Hyperbaric Oxygen Therapy

Understanding HBOT

Hyperbaric oxygen therapy (HBOT) involves the application of oxygen (a gas) under pressure (in a veterinary chamber), therefore a short lesson in physics is needed to understand the basic principles.

“Normal” atmospheric pressure that we live under exerts approximately 14.7 pounds per square inch (psi), or 760 millimeters of mercury (mmHg) on our bodies and on the surrounding air that we breathe. This atmospheric air is approximately 79% nitrogen and 21% oxygen, resulting in an oxygen pressure of about 160 mmHg.

HBOT is talked about in terms of atmospheres absolute (ATA). Normal atmospheric pressure at sea level of 14.7 psi or 760 mmHg is equal to 1 ATA. Anyone with scuba diving experience may remember that as you dive you experience an increase in pressure with increasing depth.

Each 33 feet of sea water provides an equivalent increase of 1 ATA of pressure. Therefore, at 33 feet underwater you are at 2 ATA. 2 ATA is equivalent to 14.7 psi gauge pressure on a hyperbaric chamber console as a gauge will NOT register the already present atmospheric pressure of 14.7psi.

Normal circumstances of oxygen delivery in the body are dependent on the following:

  • Proportion of oxygen in the air that we breathe
  • Lung function
  • The amount of hemoglobin in the blood
  • The body’s normal circulation processes (blood pressure)

The hemoglobin molecule is the primary carrier of oxygen to the tissues under normal atmospheric circumstances. Hemoglobin is approximately 97% saturated with oxygen and there is a smaller amount of oxygen dissolved in the plasma. Increasing the inspired oxygen alone, cannot improve delivery by hemoglobin, and breathing 100% oxygen at normal atmospheric pressure will only increase the amount of oxygen dissolved in the plasma by a small amount. The amount of oxygen dissolved in the plasma is referred to as the partial pressure of oxygen and is designated as pO2.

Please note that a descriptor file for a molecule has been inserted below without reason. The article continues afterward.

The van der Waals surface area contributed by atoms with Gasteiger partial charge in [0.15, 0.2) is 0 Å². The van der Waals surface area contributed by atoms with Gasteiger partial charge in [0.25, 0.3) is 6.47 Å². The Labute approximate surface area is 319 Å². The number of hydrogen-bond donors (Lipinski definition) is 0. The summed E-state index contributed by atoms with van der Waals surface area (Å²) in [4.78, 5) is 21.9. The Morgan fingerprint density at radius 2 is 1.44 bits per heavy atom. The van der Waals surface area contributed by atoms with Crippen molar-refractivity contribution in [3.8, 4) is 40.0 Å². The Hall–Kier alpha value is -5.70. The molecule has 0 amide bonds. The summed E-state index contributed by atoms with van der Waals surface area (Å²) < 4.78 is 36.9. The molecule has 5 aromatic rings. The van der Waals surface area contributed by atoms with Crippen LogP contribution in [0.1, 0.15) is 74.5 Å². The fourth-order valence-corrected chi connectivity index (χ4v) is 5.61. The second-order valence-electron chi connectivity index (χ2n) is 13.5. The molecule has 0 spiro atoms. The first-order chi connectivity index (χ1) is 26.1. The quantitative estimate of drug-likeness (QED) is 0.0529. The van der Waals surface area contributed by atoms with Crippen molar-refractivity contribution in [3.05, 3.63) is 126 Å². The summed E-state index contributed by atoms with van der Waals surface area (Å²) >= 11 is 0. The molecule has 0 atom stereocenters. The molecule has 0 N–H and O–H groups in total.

The atmosphere and the mitochondria in the cells are part of a complicated transport system along which the pO2 is reduced; this determines the rate at which oxygen can be delivered to the tissues. The succession of diminishing pO2 is called the “Oxygen Cascade”. The oxygen cascade involves a successive decrease in the partial pressure of oxygen as blood flow leaves the lungs and progresses to the cellular level, such that the capillary pO2 is less than 50 mmHg at the capillary level and even lower at the intracellular level.

If you calculate the increase in partial pressure of oxygen obtained in the gas breathed in during veterinary hyperbaric treatment, you will see that it is dramatically increased. At 2 ATA with 100% oxygen:
2 x 760 mmHg = 1,520 mmHg of oxygen.

Breathing air (21% oxygen or 160 mmHg per ATA) would result in a pO2 of 320 mmHg. Therein lies the essence of hyperbaric oxygen therapy, the ability to dramatically increase the inspired oxygen and thus the amount of dissolved oxygen in the plasma. All therapeutic applications of HBOT in the veterinary hyperbaric field involve 3 ATA or less.

Known and identified by many names including Veterinary HBOT (Hyperbaric Oxygen Therapy), Veterinary Hyperbarics or even Veterinary Oxygen Therapy in some areas, the results have been nothing short of remarkable.